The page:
The government has embarked on an aggressive infrastructural project funded by China. The most ambitious projects include a $10-billion standard gauge railway line from Mombasa to Uganda, a 1000Mw coal plant ($1.6 billion) and the construction of 10,000-km roads. At a distance, these developments look great for a developing economy like Kenya.
A number of analysts have written about the standard gauge railway and concluded that it's a sham. A recent article in Business Daily concluded that the railway line does not make sense for a number of reasons. First, the railway line is funded by China. The repayment of the loan is expected to take 10 years. When fully used, the railway line will make a gross profit of $320 million. This means it should take tens of years for the railway to repay itself. Second, the railway's cost per kilometer is far more expensive than better lines built in the neighboring Ethiopia. Tanzania's SGR will be cheaper than Kenya's. Third, the railway line passes through a national park. With tourism being a major source of income for the country, this will affect the Nairobi National Park. A renowned Kenyan economist, David Ndii, has published a number of articles on SGR which you can read here and here.
Kenya is a heavily indebted nation and I believe that ratings agencies will soon review their ratings for the country. Here are the facts. Kenya's annual budget is $21 billion. Kenya Revenue Authority [KRA] collects slightly above $10 trillion. The difference of the budget is funded by donors and through borrowing. It was also reported that the country spends a fifth of its budget on loan repayment. In addition, the country spends 80% of its budget on wage bill. As we speak, doctors have been on strike for more than a month seeking higher wages. The chart below shows the rise in Kenya's debt to $30 billion.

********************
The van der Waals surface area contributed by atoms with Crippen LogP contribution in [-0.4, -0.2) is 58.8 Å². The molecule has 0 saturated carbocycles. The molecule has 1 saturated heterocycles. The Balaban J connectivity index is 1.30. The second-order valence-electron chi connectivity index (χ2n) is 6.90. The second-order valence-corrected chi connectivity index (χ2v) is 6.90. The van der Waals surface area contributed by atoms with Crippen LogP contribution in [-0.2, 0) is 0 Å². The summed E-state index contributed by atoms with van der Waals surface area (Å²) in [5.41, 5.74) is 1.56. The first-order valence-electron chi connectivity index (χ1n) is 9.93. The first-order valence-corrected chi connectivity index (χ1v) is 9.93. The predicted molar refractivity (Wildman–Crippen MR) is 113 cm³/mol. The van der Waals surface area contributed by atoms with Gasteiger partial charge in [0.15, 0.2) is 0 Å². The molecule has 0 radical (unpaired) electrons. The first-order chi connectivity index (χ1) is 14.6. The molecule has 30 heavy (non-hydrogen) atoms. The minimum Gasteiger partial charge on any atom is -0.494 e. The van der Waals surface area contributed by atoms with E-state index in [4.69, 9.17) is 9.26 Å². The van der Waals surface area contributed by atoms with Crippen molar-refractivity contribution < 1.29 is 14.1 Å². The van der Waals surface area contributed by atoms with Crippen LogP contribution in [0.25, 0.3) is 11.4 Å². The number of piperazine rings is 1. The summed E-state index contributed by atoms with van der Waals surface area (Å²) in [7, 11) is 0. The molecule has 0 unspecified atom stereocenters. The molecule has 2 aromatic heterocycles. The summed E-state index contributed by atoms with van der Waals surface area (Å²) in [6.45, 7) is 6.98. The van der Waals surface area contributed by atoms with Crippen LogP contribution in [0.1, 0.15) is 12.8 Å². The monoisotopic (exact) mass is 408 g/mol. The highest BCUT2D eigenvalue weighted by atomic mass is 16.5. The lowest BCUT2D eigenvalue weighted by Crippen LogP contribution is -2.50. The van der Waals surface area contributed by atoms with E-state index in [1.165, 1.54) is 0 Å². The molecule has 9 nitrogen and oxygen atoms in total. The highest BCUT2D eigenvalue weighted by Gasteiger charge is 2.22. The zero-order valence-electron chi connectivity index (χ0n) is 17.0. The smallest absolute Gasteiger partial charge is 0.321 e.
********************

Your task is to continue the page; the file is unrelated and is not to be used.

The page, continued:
Source. Trading Economics
Further, the finance minister has floated the idea of a new eurobond. As stated before, the previous eurobond's proceeds have not been well accounted for. IMF has already issued a warning on Kenya's debt sustainability. Therefore, I believe the country cannot continue successfully like this.
All is not lost on Kenya. I believe that the country can turn around. The recent oil discoveries can help the country boost its revenues. However, the history of oil in Africa has not always been promising. It has led to conflicts and deaths. To become successful, the government must commit to stopping corruption, especially in procurement. The country must stop overpaying for basic products. In addition, the government must collaborate with the international community to repatriate stolen funds held in foreign banks. The US is working on this with Nigeria. The country must also shift focus from aid to trade with the rest of the world. Last but not least, the country must cut back on infrastructural spending.
Disclosure: I/we have no positions in any stocks mentioned, and no plans to initiate any positions within the next 72 hours.
I wrote this article myself, and it expresses my own opinions. I am not receiving compensation for it (other than from Seeking Alpha). I have no business relationship with any company whose stock is mentioned in this article.